We are proud to join our global community this World Food Day in raising awareness about the importance of water and creating sustainable solutions to conserve it.
Clean water is key to creating a world without hunger. It is connected to nutrition, health, the environment and the economy. At The Hunger Project, we partner with rural communities to enhance water access, sanitation and conservation, developing new water sources and promoting sustainable practices.
Global access to safe water remains a challenge. Approximately 2.4 billion people in the world reside in water-stressed countries. Among those affected, women bear a disproportionate burden due to the scarcity of clean and safe water. Often tasked with fetching water, women endure long walks and even violence during their journeys. Reliable access to clean water not only reduces risks but also mobilizes women to invest in their families and communities and enables girls to attend school.
We recognise that the majority of freshwater used globally supports agriculture. Most people living with hunger depend on agriculture for their livelihoods, leaving them susceptible to environmental degradation, water scarcity and climate change impacts. Therefore, efficient, low-barrier water conservation methods are critical to create thriving communities.
Additionally, every year, countless adults and children lose their lives due to diseases spread through unsafe water, inadequate sanitation and poor hygiene. Illnesses like cholera, dysentery and diarrhea are prevalent, causing hundreds of thousands of children to live with malnutrition.
Climate change, agriculture, population growth, urbanisation and economic development are putting the planet’s water resources under increasing stress. Now is the time to work with communities to find sustainable approaches to water conservation and to ensure that every person has access to clean, affordable water.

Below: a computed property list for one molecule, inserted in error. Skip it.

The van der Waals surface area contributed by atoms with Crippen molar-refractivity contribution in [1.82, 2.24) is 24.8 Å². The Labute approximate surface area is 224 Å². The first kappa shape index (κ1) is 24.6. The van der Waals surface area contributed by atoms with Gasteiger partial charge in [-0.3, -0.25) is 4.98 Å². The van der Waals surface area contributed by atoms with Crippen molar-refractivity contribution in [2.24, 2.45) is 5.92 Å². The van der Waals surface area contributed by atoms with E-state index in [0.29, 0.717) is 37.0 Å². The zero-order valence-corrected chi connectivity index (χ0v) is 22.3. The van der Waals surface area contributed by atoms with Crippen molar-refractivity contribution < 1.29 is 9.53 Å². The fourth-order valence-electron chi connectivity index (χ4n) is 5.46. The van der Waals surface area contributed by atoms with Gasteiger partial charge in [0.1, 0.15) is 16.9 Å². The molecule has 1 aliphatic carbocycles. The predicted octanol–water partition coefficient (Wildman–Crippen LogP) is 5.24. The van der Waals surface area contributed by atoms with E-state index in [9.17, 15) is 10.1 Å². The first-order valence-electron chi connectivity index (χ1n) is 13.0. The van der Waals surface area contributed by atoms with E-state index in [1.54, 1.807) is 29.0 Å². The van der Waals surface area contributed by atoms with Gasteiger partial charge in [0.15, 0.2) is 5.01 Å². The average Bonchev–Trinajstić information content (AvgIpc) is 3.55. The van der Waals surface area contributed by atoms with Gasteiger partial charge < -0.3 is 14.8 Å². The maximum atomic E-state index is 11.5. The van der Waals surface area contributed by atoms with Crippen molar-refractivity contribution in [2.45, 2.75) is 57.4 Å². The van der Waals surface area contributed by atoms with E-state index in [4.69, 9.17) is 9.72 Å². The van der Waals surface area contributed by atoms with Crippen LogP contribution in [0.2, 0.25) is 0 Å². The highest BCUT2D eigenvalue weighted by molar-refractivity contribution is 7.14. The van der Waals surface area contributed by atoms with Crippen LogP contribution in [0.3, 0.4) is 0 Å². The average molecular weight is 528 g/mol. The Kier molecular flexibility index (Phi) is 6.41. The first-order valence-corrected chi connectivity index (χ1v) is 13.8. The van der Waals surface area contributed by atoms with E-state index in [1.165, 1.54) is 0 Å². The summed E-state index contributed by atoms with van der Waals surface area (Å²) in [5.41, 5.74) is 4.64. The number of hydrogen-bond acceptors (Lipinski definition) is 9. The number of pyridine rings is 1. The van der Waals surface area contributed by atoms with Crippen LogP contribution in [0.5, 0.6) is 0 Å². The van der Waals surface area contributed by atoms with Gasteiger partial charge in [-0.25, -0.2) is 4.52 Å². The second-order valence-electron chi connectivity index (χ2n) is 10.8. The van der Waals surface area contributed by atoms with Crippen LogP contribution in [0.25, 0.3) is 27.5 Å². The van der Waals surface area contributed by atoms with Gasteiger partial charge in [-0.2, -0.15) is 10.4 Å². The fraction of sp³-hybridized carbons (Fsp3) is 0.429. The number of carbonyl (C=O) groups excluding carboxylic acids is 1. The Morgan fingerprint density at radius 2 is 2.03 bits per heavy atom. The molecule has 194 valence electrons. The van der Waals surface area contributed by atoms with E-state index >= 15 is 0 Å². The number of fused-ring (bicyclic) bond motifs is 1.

What we do.
- Promoting Local Food Varieties
Our food consumption has a direct impact on water resources. At The Hunger Project, we work with communities to identify native crops that thrive under local conditions. This helps reduce the need for complex irrigation systems and promotes biodiversity.
- Promote sustainable farming practices
We work with our community partners to create and manage community demonstration farms. Community partners learn techniques to sustainably improve crop yields, providing entire communities with increased access to food. Through taking part in The Hunger Project programs, farmers like Issa, have learnt how to practice sustainable farming and to grow climate resistant crops.
- Build water and sanitation capacity
We establish water project boards made up of community leaders who are trained by experts on how to monitor, maintain and repair water systems; training people in the use and repair of water pumps and generators; and training a core of local leaders in water safety and purification so they can lead workshops throughout the community and expand grassroots knowledge. We also partner with philanthropists such as The Petre Foundation to deliver the Water First project across sites in Africa to increase access to clean, safe water.